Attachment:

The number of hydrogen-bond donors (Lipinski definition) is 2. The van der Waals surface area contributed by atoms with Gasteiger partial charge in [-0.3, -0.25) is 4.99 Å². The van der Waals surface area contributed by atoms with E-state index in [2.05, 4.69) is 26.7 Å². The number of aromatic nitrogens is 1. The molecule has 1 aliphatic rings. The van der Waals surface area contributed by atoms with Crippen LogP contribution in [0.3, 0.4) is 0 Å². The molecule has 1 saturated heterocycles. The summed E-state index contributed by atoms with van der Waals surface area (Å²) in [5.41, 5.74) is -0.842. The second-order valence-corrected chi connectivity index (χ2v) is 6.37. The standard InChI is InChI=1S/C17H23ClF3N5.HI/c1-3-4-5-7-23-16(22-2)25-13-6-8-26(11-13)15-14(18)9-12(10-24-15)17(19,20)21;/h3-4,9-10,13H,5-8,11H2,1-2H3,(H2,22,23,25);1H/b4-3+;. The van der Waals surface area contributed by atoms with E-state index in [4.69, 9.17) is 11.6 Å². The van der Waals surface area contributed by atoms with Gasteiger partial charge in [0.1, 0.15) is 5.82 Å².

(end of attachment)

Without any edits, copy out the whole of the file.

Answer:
The number of hydrogen-bond donors (Lipinski definition) is 2. The van der Waals surface area contributed by atoms with Gasteiger partial charge in [-0.3, -0.25) is 4.99 Å². The van der Waals surface area contributed by atoms with E-state index in [2.05, 4.69) is 26.7 Å². The number of aromatic nitrogens is 1. The molecule has 1 aliphatic rings. The van der Waals surface area contributed by atoms with Crippen LogP contribution in [0.3, 0.4) is 0 Å². The molecule has 1 saturated heterocycles. The summed E-state index contributed by atoms with van der Waals surface area (Å²) in [5.41, 5.74) is -0.842. The second-order valence-corrected chi connectivity index (χ2v) is 6.37. The standard InChI is InChI=1S/C17H23ClF3N5.HI/c1-3-4-5-7-23-16(22-2)25-13-6-8-26(11-13)15-14(18)9-12(10-24-15)17(19,20)21;/h3-4,9-10,13H,5-8,11H2,1-2H3,(H2,22,23,25);1H/b4-3+;. The van der Waals surface area contributed by atoms with E-state index in [4.69, 9.17) is 11.6 Å². The van der Waals surface area contributed by atoms with Gasteiger partial charge in [0.1, 0.15) is 5.82 Å².